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Mile Marker 105: Syntec Reaches for Economic Efficiency

By Jerry W. Kram
In a long and winding road, sometimes the only way to note progress is to watch the mile markers on the side of the road as they slowly tick higher. On the road to commercially producing cellulosic ethanol, Syntec Biofuel Inc. recently passed a significant marker. Its thermochemical method of producing ethanol and other alcohols reached a production efficiency of 105 gallons per ton of biomass.

According to George Kosanovich, chief executive officer of Syntec, the milestone was significant not only because it exceeds the threshold for the economic production of biofuels, but also because it exceeds the efficiency of fuel production from corn.

Syntec's B2A process is based on the gasification of biomass and the catalytic reforming of synthesis gas in a Fischer-Tropsch process. The original research on the process was conducted at the University of British Columbia in Vancouver in 2000. Syntec was formed to commercialize the technology coming from the university. "The research has been ongoing since that time, primarily on catalyst development," Kosanovich says. The company has gone through several ownership changes over the years; Kosanovich joined the company a year ago.

The B2A process produces mixed alcohols as a final product. Eighty-five percent is methanol and ethanol, and the rest is propanol and butanol. A year ago, the process produced 40 gallons of alcohols for each ton of biomass produced. Kosanovich uses rough estimates of 1,000 pounds of carbon per ton of biomass and a little less than seven pounds of carbon in a gallon of alcohol to calculate that the process was only approximately 30 percent efficient in converting the carbon in biomass into alcohols. With the improvements, the process' efficiency has surpassed 65 percent.

Kosanovich says advances in catalyst technology made it possible to make the 80-year-old Fischer-Tropsch technology more efficient. "We are changing from what I would call a chemistry focus to guide the lab advancement to an engineering/economic focus to improve the key properties and parameters of the catalyst," he explains. "We did this through a series of catalyst improvements, including getting away from very expensive components in the catalyst. That not only made the catalyst a higher performer, but less expensive to produce."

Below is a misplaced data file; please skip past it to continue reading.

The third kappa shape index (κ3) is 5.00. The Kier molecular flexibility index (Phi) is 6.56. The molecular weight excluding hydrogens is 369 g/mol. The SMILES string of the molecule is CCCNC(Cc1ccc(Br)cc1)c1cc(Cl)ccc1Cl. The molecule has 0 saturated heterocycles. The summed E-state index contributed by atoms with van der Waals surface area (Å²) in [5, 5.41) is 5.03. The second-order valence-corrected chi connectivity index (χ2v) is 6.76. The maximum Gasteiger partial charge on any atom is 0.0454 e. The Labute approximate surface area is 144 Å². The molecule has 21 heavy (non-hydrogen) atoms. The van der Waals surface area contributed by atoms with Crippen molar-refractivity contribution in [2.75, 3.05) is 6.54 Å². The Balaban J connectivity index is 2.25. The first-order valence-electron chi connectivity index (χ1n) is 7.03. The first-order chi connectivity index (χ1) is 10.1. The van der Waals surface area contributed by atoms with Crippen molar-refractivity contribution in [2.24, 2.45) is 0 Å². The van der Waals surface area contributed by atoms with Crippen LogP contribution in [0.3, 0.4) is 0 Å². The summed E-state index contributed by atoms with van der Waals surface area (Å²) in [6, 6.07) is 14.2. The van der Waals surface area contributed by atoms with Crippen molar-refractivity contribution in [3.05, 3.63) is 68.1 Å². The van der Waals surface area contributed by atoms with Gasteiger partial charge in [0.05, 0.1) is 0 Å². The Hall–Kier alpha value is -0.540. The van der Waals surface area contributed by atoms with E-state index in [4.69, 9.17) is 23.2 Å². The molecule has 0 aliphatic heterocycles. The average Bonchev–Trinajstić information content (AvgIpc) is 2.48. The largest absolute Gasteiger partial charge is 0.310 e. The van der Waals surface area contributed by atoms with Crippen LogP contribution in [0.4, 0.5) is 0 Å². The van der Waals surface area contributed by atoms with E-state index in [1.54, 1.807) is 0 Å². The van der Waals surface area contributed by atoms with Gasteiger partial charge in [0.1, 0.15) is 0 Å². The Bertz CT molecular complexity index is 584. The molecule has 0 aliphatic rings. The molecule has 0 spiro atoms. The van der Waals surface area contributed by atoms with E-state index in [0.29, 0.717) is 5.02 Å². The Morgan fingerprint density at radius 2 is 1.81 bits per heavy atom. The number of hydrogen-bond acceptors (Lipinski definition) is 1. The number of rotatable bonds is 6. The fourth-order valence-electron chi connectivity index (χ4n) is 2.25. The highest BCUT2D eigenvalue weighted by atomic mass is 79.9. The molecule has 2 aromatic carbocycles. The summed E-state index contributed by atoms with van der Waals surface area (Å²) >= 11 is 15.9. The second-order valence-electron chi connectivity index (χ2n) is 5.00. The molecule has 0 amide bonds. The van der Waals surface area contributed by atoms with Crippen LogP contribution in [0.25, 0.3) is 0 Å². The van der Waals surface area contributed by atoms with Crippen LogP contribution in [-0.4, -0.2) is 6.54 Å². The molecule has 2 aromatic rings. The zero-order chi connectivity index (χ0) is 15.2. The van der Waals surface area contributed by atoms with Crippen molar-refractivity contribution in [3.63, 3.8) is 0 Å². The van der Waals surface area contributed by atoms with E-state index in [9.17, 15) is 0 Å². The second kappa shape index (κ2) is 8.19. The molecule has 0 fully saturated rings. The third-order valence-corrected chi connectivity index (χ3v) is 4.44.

To improve the catalyst by more than 150 percent took a considerable amount of micro- and nanoscale engineers. "We made a whole series of detailed improvements to the catalyst's promoters and copromoters, plus detailed changes to the construction of the pellet," Kosanovich says. "We had to look at [the pellet's] porosity, pore size and composition to actually put the active sites down on the catalyst carrier pellet. Optimizing all those elements allowed us to create the improvements we did."

Syntec researchers worked to find the best balance among 15 different parameters to evaluate and improve the performance of the catalyst. Kosanovich says they actually underestimated the complexity of the task when all the substitution of ingredients was taken into consideration. "It's a highly multivariate composition," he says. "We are still in the midst of that task, but we have found a few key breakthroughs that allowed us to have that very impressive improvement. However, we haven't completely optimized it yet." Along with efficiency improvements, Syntec is investigating ways to increase its catalyst's longevity. The third goal is to increase the catalyst's productivity, which Kosanovich describes as the amount of alcohol produced per pellet of catalyst.

While Syntec continues to work on improving its catalyst, the economics are positive enough for the company to move ahead and develop a demonstration-scale plant. Kosanovich says the company is currently raising funds and evaluating sites for the demonstration facility. "We are at a point where, if the catalyst does not get an iota better, our economics are quite impressive," he says. "However, we know we are not done with that improvement cycle. There are a bunch of things we are going to do that we are confident will yield additional improvements."
 

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